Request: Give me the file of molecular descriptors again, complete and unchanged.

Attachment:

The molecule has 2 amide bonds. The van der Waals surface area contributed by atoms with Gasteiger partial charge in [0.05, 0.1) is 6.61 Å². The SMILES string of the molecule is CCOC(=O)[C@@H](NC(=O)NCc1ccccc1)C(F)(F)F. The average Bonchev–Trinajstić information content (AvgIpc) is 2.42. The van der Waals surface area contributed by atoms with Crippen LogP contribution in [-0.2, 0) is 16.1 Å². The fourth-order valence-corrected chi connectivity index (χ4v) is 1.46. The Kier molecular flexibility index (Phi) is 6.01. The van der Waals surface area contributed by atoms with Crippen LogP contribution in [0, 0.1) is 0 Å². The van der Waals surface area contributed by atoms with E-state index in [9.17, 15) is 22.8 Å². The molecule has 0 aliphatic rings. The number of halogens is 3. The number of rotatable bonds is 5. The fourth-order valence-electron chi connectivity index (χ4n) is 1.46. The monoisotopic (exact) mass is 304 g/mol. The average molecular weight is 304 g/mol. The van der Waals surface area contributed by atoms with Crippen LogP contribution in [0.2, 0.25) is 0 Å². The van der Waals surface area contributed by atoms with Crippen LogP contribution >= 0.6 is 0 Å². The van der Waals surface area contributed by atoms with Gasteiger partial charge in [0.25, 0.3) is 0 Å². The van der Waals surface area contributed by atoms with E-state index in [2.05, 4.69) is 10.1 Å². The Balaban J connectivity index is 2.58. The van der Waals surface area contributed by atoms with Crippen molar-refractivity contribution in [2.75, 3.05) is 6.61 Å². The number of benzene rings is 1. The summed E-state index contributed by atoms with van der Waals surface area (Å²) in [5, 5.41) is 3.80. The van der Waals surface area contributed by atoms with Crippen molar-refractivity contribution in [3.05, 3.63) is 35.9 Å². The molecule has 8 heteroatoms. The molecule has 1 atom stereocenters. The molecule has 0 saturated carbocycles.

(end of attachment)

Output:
The molecule has 2 amide bonds. The van der Waals surface area contributed by atoms with Gasteiger partial charge in [0.05, 0.1) is 6.61 Å². The SMILES string of the molecule is CCOC(=O)[C@@H](NC(=O)NCc1ccccc1)C(F)(F)F. The average Bonchev–Trinajstić information content (AvgIpc) is 2.42. The van der Waals surface area contributed by atoms with Crippen LogP contribution in [-0.2, 0) is 16.1 Å². The fourth-order valence-corrected chi connectivity index (χ4v) is 1.46. The Kier molecular flexibility index (Phi) is 6.01. The van der Waals surface area contributed by atoms with Crippen LogP contribution in [0, 0.1) is 0 Å². The van der Waals surface area contributed by atoms with E-state index in [9.17, 15) is 22.8 Å². The molecule has 0 aliphatic rings. The number of halogens is 3. The number of rotatable bonds is 5. The fourth-order valence-electron chi connectivity index (χ4n) is 1.46. The monoisotopic (exact) mass is 304 g/mol. The average molecular weight is 304 g/mol. The van der Waals surface area contributed by atoms with Crippen LogP contribution in [0.2, 0.25) is 0 Å². The van der Waals surface area contributed by atoms with Crippen LogP contribution >= 0.6 is 0 Å². The van der Waals surface area contributed by atoms with Gasteiger partial charge in [0.25, 0.3) is 0 Å². The van der Waals surface area contributed by atoms with E-state index in [2.05, 4.69) is 10.1 Å². The Balaban J connectivity index is 2.58. The van der Waals surface area contributed by atoms with Crippen molar-refractivity contribution in [2.75, 3.05) is 6.61 Å². The number of benzene rings is 1. The summed E-state index contributed by atoms with van der Waals surface area (Å²) in [5, 5.41) is 3.80. The van der Waals surface area contributed by atoms with Crippen molar-refractivity contribution in [3.05, 3.63) is 35.9 Å². The molecule has 8 heteroatoms. The molecule has 1 atom stereocenters. The molecule has 0 saturated carbocycles.